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Religious Leaders Work To Keep Congregations Safe

By Keith Garvin, CBS 11 News
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People meditate and pray during a spiritual gathering. (credit: INDRANIL MUKHERJEE/AFP/Getty Images)

People meditate and pray during a spiritual gathering. (credit: INDRANIL MUKHERJEE/AFP/Getty Images)

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RICHARDSON (CBSDFW.COM) – Churches, mosques and synagogues have long been the targets of crime and vandalism. Last year, thefts and burglaries cost religious organizations in the United States about $22 million. But now, these buildings have become the sites of more serious crimes.

Extreme violence has turned places of worship into crime scenes. “I think that sometimes we believe that this is something that can never happen to us, and I think for a long time we believed it would never happen in a church,” said Michel Carroll of the Fort Worth Police Department.

In 1999, Larry Ashbrook killed seven people at Wedgewood Baptist Church in Fort Worth. This past March, Rev. Clint Dobson of Northpointe Baptist Church in Arlington was murdered during a robbery. This is the kind of violence that police across North Texas are trying to prevent.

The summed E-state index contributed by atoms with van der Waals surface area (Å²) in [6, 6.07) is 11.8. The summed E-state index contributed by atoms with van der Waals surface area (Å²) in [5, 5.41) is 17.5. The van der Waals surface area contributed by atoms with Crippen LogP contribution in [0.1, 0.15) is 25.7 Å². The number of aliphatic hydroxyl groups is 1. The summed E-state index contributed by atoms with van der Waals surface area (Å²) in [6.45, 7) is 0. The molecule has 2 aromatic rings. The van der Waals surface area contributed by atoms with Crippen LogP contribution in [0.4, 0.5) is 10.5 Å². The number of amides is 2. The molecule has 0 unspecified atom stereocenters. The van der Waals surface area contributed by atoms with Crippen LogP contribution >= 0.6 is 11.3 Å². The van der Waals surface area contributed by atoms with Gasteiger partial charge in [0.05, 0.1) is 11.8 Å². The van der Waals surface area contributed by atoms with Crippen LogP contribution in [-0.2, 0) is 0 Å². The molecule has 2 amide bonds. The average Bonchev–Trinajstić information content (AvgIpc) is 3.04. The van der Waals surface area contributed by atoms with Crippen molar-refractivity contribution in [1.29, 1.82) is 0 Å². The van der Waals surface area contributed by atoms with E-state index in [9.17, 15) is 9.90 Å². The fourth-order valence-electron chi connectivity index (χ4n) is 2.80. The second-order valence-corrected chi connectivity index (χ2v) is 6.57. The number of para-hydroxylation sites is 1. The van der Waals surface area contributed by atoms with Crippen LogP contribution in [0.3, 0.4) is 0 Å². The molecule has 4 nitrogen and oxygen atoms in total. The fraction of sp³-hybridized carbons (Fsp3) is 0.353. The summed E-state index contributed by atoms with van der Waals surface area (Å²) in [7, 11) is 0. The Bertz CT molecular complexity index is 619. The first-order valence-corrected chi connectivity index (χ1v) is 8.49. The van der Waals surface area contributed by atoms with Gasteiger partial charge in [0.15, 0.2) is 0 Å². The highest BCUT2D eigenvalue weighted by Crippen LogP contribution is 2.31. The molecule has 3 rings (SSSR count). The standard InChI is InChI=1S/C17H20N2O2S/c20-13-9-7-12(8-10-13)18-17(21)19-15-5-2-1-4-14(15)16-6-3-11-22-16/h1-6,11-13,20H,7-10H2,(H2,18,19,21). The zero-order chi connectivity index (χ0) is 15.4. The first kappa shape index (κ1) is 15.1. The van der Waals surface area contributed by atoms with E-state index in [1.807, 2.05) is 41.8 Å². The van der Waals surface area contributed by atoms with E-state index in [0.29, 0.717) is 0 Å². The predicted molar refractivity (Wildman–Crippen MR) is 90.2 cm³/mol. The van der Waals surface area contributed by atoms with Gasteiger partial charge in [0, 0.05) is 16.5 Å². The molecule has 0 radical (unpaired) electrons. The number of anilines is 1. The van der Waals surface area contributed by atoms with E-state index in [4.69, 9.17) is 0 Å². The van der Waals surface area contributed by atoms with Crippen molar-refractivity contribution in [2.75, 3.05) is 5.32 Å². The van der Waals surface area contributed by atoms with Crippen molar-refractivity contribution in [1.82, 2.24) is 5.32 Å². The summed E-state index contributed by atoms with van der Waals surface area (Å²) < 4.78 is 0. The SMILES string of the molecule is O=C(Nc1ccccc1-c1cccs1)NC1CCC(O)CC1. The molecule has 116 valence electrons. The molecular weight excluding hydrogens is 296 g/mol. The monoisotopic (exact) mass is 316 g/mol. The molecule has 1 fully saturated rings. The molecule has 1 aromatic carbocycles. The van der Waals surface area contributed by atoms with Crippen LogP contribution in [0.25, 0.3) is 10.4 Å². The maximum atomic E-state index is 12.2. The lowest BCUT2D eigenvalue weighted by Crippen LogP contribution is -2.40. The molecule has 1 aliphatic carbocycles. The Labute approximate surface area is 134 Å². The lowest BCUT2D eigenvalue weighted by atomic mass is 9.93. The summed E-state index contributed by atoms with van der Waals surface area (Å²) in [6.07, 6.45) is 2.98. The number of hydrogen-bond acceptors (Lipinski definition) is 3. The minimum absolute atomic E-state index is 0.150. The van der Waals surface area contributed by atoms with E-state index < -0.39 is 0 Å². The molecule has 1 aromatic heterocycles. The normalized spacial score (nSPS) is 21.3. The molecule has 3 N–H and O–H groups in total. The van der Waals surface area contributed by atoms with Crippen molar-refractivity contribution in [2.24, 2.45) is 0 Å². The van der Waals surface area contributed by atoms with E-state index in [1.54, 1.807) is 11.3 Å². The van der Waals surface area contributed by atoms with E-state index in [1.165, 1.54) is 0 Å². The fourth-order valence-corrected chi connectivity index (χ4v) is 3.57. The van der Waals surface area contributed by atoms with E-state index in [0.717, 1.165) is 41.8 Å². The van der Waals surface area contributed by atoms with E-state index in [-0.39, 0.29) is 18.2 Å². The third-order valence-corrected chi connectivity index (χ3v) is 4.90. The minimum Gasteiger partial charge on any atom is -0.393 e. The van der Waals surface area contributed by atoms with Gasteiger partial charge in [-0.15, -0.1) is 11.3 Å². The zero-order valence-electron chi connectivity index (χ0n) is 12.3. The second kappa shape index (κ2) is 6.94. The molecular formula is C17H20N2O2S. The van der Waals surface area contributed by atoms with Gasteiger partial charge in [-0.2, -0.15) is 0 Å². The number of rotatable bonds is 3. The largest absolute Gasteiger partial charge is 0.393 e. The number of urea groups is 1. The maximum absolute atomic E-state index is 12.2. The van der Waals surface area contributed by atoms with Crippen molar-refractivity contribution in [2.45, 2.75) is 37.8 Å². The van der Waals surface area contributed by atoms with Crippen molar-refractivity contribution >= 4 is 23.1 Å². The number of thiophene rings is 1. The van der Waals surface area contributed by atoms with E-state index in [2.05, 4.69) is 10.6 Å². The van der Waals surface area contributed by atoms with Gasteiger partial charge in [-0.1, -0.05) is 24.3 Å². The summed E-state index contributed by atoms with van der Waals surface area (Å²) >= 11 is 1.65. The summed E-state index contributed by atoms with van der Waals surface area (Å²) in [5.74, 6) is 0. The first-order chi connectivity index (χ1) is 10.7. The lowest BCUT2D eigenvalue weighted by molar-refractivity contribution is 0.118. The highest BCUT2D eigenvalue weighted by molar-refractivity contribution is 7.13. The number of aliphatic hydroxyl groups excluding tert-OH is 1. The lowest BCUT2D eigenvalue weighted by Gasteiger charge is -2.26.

“There is not one thing that is going to fit every congregation,” explained Frank Bradford of the Richardson Police Department, “but we are trying to get everyone to take a look at where you go to church, or where you worship, and see if there is anything you can do to better secure your building.”

“That all starts with awareness,” said Carroll, who investigated the Wedgewood shootings and hopes that these recent incidents serve as a wake-up call. “Awareness of members of your community. Awareness of members of your congregation. Awareness of yourself and your surroundings.”

“The next thing is to come up with steps,” Carroll continued. “It’s like we do when we practice a fire in the house. What are we going to do? What steps are we going to take?”

Emergency management coordinator Mistie Gardner explained, “That’s what really stresses someone out during an emergency. It’s not ‘Oh, something bad has happened,’ but ‘What do I do about it? How can I help?’”

“There are some things we just don’t have any control over,” Carroll said, “and I think the foundation of the church is faith. As long as you have faith, you are able to deal with anything else that happens.”

These religious establishments want to keep their doors open to everyone, but must also realize that such lax security makes them easy targets. “I think we’ve all done a few things,” said Ed Meath with First Baptist Church of Plano. “We just haven’t done enough.”

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